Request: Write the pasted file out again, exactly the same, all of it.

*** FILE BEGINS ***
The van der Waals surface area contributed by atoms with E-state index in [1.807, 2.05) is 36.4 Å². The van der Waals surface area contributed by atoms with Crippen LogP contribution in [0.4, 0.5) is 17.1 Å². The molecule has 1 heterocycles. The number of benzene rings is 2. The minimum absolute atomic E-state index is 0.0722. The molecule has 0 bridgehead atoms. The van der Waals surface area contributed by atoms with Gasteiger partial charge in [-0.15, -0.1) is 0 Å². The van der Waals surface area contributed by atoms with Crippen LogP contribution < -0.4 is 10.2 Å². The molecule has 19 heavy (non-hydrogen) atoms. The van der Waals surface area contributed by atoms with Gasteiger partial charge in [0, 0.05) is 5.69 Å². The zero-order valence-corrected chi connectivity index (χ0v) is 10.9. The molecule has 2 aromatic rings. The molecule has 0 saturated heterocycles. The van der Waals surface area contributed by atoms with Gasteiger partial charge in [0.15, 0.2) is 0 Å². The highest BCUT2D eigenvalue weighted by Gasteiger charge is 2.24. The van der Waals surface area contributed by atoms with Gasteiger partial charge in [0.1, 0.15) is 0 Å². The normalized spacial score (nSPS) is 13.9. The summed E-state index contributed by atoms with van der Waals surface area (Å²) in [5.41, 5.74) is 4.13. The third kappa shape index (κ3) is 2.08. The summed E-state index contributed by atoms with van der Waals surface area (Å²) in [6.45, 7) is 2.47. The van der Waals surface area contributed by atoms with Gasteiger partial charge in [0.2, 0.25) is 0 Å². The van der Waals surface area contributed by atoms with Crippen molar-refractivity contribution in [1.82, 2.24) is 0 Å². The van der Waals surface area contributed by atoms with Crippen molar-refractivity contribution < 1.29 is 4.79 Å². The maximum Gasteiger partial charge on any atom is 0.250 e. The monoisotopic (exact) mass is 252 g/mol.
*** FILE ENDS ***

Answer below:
The van der Waals surface area contributed by atoms with E-state index in [1.807, 2.05) is 36.4 Å². The van der Waals surface area contributed by atoms with Crippen LogP contribution in [0.4, 0.5) is 17.1 Å². The molecule has 1 heterocycles. The number of benzene rings is 2. The minimum absolute atomic E-state index is 0.0722. The molecule has 0 bridgehead atoms. The van der Waals surface area contributed by atoms with Gasteiger partial charge in [-0.15, -0.1) is 0 Å². The van der Waals surface area contributed by atoms with Crippen LogP contribution < -0.4 is 10.2 Å². The molecule has 19 heavy (non-hydrogen) atoms. The van der Waals surface area contributed by atoms with Gasteiger partial charge in [0, 0.05) is 5.69 Å². The zero-order valence-corrected chi connectivity index (χ0v) is 10.9. The molecule has 2 aromatic rings. The molecule has 0 saturated heterocycles. The van der Waals surface area contributed by atoms with Gasteiger partial charge in [0.15, 0.2) is 0 Å². The highest BCUT2D eigenvalue weighted by Gasteiger charge is 2.24. The van der Waals surface area contributed by atoms with Gasteiger partial charge in [0.1, 0.15) is 0 Å². The normalized spacial score (nSPS) is 13.9. The summed E-state index contributed by atoms with van der Waals surface area (Å²) in [5.41, 5.74) is 4.13. The third kappa shape index (κ3) is 2.08. The summed E-state index contributed by atoms with van der Waals surface area (Å²) in [6.45, 7) is 2.47. The van der Waals surface area contributed by atoms with Gasteiger partial charge in [0.2, 0.25) is 0 Å². The van der Waals surface area contributed by atoms with Crippen molar-refractivity contribution in [1.82, 2.24) is 0 Å². The van der Waals surface area contributed by atoms with Crippen molar-refractivity contribution < 1.29 is 4.79 Å². The maximum Gasteiger partial charge on any atom is 0.250 e. The monoisotopic (exact) mass is 252 g/mol.